February 22nd, 2022 – Shaul and Yulia (from Shamayim Ptuchim), who sing and play musical instruments, arrived with much love to sing for around 50 Holocaust survivors in Ofakim (at a club that hosts 134 Holocaust survivors, most of whom are evacuation survivors). They played new and well-known music and asked the survivors to sing along.
The elderly were blessed by the music and enjoyed the event, especially at this time when there are limited opportunities for interaction. Many survivors showed up with their medals pinned to the jackets, as the songs always bring with them many cherished memories. Each medal is associated with times and events in their lives that bring on different feelings, sometimes even tears.
One of the survivors of the Holocaust, Rosa Hanin, shared her story: “I was born in Leningrad. When the war started, I was 3. My father was at the front in Leningrad region, defending the city. He was killed in action on April 3, 1942. My younger brother died the same year from starvation. He was only two years old. I was the only one who survived, thanks to my uncle. He worked at a military hospital, and because I was often sick, I was hospitalized there. During one of such hospitalizations, our house was hit directly by a fascist bomb. My mother was sleeping near a wall that, fortunately, was not destroyed, but almost the whole building was, including the staircase. My mother had to be rescued by a crane that took her down from our floor. She was also hospitalized then.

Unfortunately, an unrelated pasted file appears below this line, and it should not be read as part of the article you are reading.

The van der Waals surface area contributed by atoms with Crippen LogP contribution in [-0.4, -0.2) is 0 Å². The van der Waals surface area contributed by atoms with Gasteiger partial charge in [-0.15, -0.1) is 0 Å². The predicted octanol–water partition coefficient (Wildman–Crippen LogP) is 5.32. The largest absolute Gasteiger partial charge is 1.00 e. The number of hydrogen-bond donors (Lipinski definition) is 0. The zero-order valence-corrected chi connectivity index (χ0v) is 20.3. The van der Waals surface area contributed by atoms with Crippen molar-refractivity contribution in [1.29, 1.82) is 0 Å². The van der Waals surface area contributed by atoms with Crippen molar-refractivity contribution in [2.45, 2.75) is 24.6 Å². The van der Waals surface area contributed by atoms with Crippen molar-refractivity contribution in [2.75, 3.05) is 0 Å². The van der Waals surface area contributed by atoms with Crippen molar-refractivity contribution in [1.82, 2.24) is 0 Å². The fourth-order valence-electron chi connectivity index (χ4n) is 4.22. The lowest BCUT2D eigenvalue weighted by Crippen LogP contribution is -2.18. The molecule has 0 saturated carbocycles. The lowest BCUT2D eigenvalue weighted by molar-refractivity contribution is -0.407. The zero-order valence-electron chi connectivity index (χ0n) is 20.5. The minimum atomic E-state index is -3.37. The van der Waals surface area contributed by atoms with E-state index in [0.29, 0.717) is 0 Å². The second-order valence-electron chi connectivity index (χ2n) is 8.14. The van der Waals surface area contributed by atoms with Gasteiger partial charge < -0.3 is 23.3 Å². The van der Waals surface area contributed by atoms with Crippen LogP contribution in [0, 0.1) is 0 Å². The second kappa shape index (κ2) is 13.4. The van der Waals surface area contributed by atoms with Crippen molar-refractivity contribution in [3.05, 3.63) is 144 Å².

Our building was so damaged that it could not be rebuilt. The municipality turned the area into a playground after the war, and we remained without any shelter. After my mother was discharged from the hospital, we were allocated a room in a shared apartment. There we lived for 900 days utill the siege of Leningrad was lifted.
After the war we, the children of Leningrad siege, were taken to Yevpatoria to recover. There we saw a completely different life. It was very hard to adjust and to believe that there would not be anymore bombings, cold, starvation and dead bodies around. We looked at our childhood with the eyes of grown up people. Out of our large family only I and my mother survived. My grandparents were murdered by the fascists in Vitebsk.
I lived in Leningrad until 1991, when my whole family (husband and two sons with their families) made Aliyah to Israel.”